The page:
Rudd Center, (2013). Theories of Weight Bias. Yale Rudd Center. Retrieved from, http://www.yaleruddcenter.org/what_we_do.aspx?id=205 On June 7, 2013.

Obesity is so pervasive and affects so many people; therefore, it is crucial to understand its nature.  This will be more so beneficial especially in the contemporary world society whereby weight-based bias exists. Weight bias affects several people nearly equal to the number of individuals that are affected by obesity. However, up to date, there is no single theory that has fully explained the reasons for obesity bias or rather weight bias. Perhaps, exclusive explanation would be paramount for the purpose of marking the origin of this negative stereotype, and eventually helping the society reduce this problem. Attribution theory as presented by psychology suggests that people tend to ascribe reasons to obesity while reacting to this health condition. Being significantly overweight is not a good feature because it predisposes an individual to a wide range of health conditions that include diabetes, indigestion, high blood pressure, arthritis, heart disease, and gallstones among other risks. Some factors that cause obesity are beyond human control, for example, genetics. However, other factors can be are within human control. Environment has been known to have an influence on obesity because it influences the nature of physical activities and food that one is exposed to; increased physical activities reduce the ability of an individual to obesity, healthy diet also prevents obesity.  Lifestyle is also another factor that influence the way individuals conduct each and every aspect of living, and it, therefore, dictates social and non-social features of the subject individual.  It highlights the social activities, diet, and psychological orientation of an individual. Therefore, a good understanding of the controllable causes of obesity may leads to identification of behaviors that will prevent obesity, therefore, preventing weight bias.


Wolin, K., & Petrelli J., (2009). Obesity. ABC-CLIO, 2009: Print.

Obesity is one of the most important health problems and has become one of the biggest pandemic of the current century. Off course, it was considered a sign of healthy life in the past due to lack of medical knowledge, but it has since been associated with numerous health problems.  It is so far one of the leading medical threats in the United States and in some other countries of the world.  In America, a significant number of people present clinical symptoms of obesity, and perhaps, a majority is overweight. Infantile obesity has increased to the leading end in the world, and etiology has highlighted genetic factors to play a crucial role. Other factors associated are environment factors, food habits and physical activity. The worst news is that obesity has a relationship with diabetes, hypertension, cardiovascular disease, risk factors of metabolic syndrome. Obesity in childhood or adolescence is manifested by uniform fat deposits on the trunk and extremities. From the 20 years or so, in males the fat deposits in the abdomen and upper back region, while women predominate in areas accumulations gluteal and proximal portions of the extremities. Hormonal changes in menopause tend to displace the accumulation of fat to the abdominal area, as in man. One of the serious consequences of obesity is the increased cardiac output and blood volume, and produce vascular problems such as arteriosclerosis. Obesity is thus a major risk factor with regard to coronary insufficiency, causing severe disease that can progress to cause death.In obese women observed menstrual period changes: among them, there may be reversible amenorrhea, dysmenorrhea, and infertility hypertrichosis. There are also other musculoskeletal manifestations, such as arthritis, osteoarthritis, gout, among others. Therefore, appropriate diagnosis of obesity is Paramount. In order to measure the magnitude of obesity, there is a method for determining the weight and health status of the patient is the Body Mass Index,  which consists in calculating the ratio between the weight (kg) and height squared (mxm). According to the BMI, classification may be made and the risk weight that can cause obesity be indicated. Therefore, for diagnosis of obesity to be done, it is always necessary to ascertain the body mass index values according to the NOM so as to enhance effective management of obesity. Perhaps, BMI values that range from18 to 24.9 should be considered normal. However, values ranging from 25 to 27 are considered overweight, and more than 27 are considered obesity. Obesity management includes modification in the food habits, management of the psychological aspects, detection and treatment of the associated diseases and considerable increase in the physical activity. However, when dealing with an extreme case, it is always necessary to use obesity drugs, for example, orlistat or sibutramine and even perform bariatric surgery.  However, appropriate diagnostic and management measures need to be innovated.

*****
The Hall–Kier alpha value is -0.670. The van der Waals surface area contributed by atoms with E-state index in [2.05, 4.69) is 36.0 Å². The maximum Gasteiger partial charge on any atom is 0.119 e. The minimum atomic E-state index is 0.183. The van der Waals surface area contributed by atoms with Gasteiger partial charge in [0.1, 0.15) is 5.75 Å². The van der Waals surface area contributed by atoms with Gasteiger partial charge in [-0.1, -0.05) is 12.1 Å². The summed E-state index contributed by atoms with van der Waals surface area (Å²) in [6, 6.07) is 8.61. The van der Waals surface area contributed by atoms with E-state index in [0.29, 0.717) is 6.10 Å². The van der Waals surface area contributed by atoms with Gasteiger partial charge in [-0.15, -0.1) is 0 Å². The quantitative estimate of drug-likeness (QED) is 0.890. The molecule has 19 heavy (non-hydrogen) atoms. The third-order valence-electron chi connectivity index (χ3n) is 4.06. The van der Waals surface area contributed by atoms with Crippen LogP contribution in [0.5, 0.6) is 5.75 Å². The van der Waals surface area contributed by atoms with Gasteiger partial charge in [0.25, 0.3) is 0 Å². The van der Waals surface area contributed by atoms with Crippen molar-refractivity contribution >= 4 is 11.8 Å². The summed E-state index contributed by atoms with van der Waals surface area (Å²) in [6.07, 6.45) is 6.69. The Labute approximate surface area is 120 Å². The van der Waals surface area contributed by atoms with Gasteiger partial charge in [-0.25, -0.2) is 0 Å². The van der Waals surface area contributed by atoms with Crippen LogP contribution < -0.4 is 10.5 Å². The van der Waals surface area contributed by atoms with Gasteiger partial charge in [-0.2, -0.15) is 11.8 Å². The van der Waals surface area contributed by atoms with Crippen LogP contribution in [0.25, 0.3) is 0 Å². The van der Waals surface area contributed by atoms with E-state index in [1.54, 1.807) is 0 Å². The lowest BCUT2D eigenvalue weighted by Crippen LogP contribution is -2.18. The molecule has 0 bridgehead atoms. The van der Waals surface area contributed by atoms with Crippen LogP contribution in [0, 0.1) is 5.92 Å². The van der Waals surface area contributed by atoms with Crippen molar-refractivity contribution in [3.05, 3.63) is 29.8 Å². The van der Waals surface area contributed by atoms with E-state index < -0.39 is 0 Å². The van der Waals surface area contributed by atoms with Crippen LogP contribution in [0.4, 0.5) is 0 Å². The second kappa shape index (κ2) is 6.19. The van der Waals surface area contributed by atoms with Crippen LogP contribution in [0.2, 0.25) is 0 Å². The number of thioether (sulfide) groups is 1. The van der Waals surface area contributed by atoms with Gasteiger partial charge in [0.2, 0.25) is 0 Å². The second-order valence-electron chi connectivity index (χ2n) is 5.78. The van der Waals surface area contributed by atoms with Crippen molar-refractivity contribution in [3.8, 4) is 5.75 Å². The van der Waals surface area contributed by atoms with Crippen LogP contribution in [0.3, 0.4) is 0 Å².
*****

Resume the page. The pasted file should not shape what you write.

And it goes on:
Tuesday, 18 February 2014 16:55

Combating Ageism

WRITTEN_BY Administrator

Combating Ageism


Introduction

Ageism is a terminology created by Robert Butler to refer to a form of discrimination and stereotyping on the basis of age. Ageism is a serious vice that needs to be curtailed. Just like discrimination on the basis of color and gender, ageism involves discrimination against old people. Individuals with ageist tendencies hold the perception that the old people are senile, old fashioned weak and useless. The younger generation views the old generation as different from them hence the tendency to isolate them from society. Ageism is a vice that is prevalent in the society as it manifests itself at the workplace, in communities and health sectors. Individuals in society ignore the reality that aging is a natural process that is inevitable to all mankind. The effects of ageism in the society are severe hence the need to combat it and prevents it continuity. This paper takes a critical view of ageism, its causes, effects and strategies to eliminate the vice. Ageism tendencies encourage mistreatment and unequal treatment thus fuelling discriminative tendencies in society thus it should be eradicated.